I have run to another city from my home in Derby. Twice. That used to be a more impressive feat, but now that the Hike and Bike path along Rock Road extends south, Mulvane is only a couple easy, paved miles from my front door.

The path was completed a few weeks ago to little fanfare, but each time I’m out, usually on foot pushing a large stroller, I encounter other walkers, runners, and cyclists. I imagine that some of the residents of the country homes outside city limits may need some time to adjust to their newly bustling neighborhood, but for those of us who use these paths, this is an exciting time, not only for the added recreational space, but for what they herald. The sidewalks connect to Decarsky Park. 

After years of waiting, the dog park portion of the park is scheduled to open this fall. I am being only a little melodramatic when I say that I have had two dogs grow old waiting for a dog park in Derby. Our oldest, a Great Pyrenees hybrid nearing 12 and firmly in her golden years, just may hang on long enough to frolic on the astroturf.

I have been a good, law-abiding citizen and only my eyes have strayed past the “no trespassing” signs posted at the park entrance, but I can hardly wait to meander down the curving drive and see the park for myself.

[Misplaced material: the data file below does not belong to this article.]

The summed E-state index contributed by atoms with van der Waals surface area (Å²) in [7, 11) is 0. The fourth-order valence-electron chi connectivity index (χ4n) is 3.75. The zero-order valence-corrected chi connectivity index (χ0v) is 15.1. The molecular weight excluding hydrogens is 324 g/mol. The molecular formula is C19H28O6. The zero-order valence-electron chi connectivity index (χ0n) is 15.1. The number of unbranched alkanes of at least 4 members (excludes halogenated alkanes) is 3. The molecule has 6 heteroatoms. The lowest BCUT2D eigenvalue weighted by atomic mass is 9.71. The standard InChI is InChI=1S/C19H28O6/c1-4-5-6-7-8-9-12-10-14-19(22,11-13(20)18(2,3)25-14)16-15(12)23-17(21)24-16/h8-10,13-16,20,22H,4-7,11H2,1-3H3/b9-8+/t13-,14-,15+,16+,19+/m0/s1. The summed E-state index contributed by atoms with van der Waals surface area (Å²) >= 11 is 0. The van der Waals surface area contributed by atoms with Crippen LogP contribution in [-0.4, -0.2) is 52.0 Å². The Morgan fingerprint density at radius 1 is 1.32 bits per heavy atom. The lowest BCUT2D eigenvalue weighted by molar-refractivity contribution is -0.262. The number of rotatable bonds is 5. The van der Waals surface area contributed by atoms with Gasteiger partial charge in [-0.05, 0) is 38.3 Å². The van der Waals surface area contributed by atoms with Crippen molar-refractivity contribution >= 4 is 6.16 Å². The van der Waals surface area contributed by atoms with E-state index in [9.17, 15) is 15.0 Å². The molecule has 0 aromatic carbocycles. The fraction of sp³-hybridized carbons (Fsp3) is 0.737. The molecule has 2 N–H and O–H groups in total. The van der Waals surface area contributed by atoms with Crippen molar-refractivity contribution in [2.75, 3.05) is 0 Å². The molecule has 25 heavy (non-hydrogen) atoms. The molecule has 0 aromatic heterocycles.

My excitement surprised me. For most of the past 30 years I have lived in Derby, and enjoyed the city’s parks, first as a child, then an adult with two dogs and a child of my own. During that time, new parks have been built, and they have been impressive parks. Madison Avenue Central Park and Warren Riverview Park are two recent, full-featured parks. It wasn’t since High Park was built when I was in high school that I felt this same sense of revelation, though.

As I walked this morning, sun beaming down on the stroller, I surveyed the land near Decarsky Park. Fields. Decarsky Park will be the first outpost in what is undoubtedly Derby’s next progression – south to close the gap between our city and our nearest neighbor. Standing on the walking path, surrounded by grass and corn, hearing the call of birds, I couldn’t help but hope that this growth would happen slowly enough that we could cherish the peace of a park surrounded by fields, but as I wheeled the stroller back toward home, I spotted the for sale sign across the street offering acres upon acres for development.

For me, development and progress are a mixed bag. On one hand, I long for a slower pace of life, peace, and quiet. But, without all the hustle and bustle, I wouldn’t be eagerly counting down the days until the dog park opens. I will see you and your four-legged friends there.


(1) comment


Will they furnish the doggie bags you have been advocating for years[smile][smile][smile]

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